Stacking Functions Garden

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Tree removal

We had four trees removed from our backyard today.  Two were dead and two were dying.  I hate to cut down trees, but when they’re sickly there’s no point in keeping them around.   Before:






A separate crew will come back and grind the stumps in a few days.  Our backyard is looking so sunny now that I’m starting to draw mental plans for major garden expansion.  It’s probably not quite as sunny as I’m picturing, though.  The apple tree should get a lot more fresh air and sunshine now; saving it was a big part of why we chose to do this.


Fermenting and apples

Reader Edna asked if I had a recipe for fermented applesauce.  I looked through both Nourishing Traditions and Wild Fermentation, and also did some googling, but came up with nothing.  Every applesauce recipe that I’ve seen calls for cooking the apples, which, one would assume, would kill all the enzymes necessary for good fermentation.  So would a person just food-process the apples and make raw applesauce, then let it ferment for two days?  I found this basic recipe for raw applesauce.

Nourishing Traditions does have a recipe for a fermented version of apple butter, which I will share here.  I’ve never tried this one.  Anyone else out there that’s tried it?  This involves cooking the apples, so maybe cooking is a-ok when it comes to apples.  I still have so, so much to learn.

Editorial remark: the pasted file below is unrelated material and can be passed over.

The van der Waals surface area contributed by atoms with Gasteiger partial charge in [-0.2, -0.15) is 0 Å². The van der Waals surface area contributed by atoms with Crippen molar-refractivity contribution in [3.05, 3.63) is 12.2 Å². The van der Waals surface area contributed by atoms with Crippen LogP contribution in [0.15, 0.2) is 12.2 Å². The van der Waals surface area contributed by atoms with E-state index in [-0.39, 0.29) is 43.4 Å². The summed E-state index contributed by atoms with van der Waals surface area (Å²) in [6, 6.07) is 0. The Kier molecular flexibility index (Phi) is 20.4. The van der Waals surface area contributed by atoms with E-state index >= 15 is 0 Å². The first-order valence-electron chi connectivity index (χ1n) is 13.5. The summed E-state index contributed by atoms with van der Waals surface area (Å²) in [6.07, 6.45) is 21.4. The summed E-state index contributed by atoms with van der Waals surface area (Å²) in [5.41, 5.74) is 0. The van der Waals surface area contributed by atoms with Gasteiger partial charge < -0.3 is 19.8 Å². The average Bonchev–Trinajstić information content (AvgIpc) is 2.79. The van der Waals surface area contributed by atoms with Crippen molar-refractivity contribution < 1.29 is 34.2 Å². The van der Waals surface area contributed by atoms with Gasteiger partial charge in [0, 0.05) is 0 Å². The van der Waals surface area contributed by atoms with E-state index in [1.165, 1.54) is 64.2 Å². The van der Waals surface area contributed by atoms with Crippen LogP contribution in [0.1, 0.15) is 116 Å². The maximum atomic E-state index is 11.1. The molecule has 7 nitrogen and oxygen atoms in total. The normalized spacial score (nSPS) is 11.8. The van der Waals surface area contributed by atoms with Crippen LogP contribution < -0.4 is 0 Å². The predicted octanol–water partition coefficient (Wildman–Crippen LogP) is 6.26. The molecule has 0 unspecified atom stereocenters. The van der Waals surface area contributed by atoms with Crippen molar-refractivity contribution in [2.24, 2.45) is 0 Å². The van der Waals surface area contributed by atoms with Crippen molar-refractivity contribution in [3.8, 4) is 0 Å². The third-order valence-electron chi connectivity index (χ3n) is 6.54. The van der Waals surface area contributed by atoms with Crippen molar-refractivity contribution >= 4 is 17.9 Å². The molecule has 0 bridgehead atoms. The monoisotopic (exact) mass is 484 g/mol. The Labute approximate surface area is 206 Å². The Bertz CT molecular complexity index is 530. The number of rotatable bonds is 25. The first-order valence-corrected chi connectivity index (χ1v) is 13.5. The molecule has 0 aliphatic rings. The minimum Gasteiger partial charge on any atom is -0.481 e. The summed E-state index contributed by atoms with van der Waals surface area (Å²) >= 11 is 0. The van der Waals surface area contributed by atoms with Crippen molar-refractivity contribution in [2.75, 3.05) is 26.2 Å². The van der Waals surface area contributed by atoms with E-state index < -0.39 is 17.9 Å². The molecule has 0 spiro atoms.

Apple Butter (from Nourishing Traditions)
4 c. dried apples
1 T. sea salt
1/4 c. whey (optional, but use a little extra salt if you leave it out)
1/4-1/2 c. raw honey, to taste

Cook apples in filtered water until soft.  Let cool slightly and transfer with a slotted spoon to food processor.  Process with remaining ingredients, and sweeten with extra honey if needed.  Place in quart-sized, wide-mouth mason jars.  The apple butter should be at least 1 inch below the tops of the jars.  Cover tightly and keep at room temperature for about 2 days before transferring to the refrigerator.  This should be eaten within 2 months.  Makes 2 quarts.

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CSA Week 12


These boxes just keep getting better and better.  Week 12’s full-share box:

1 head cauliflower
1 bunch cilantro
6 apples
2 heads bok choi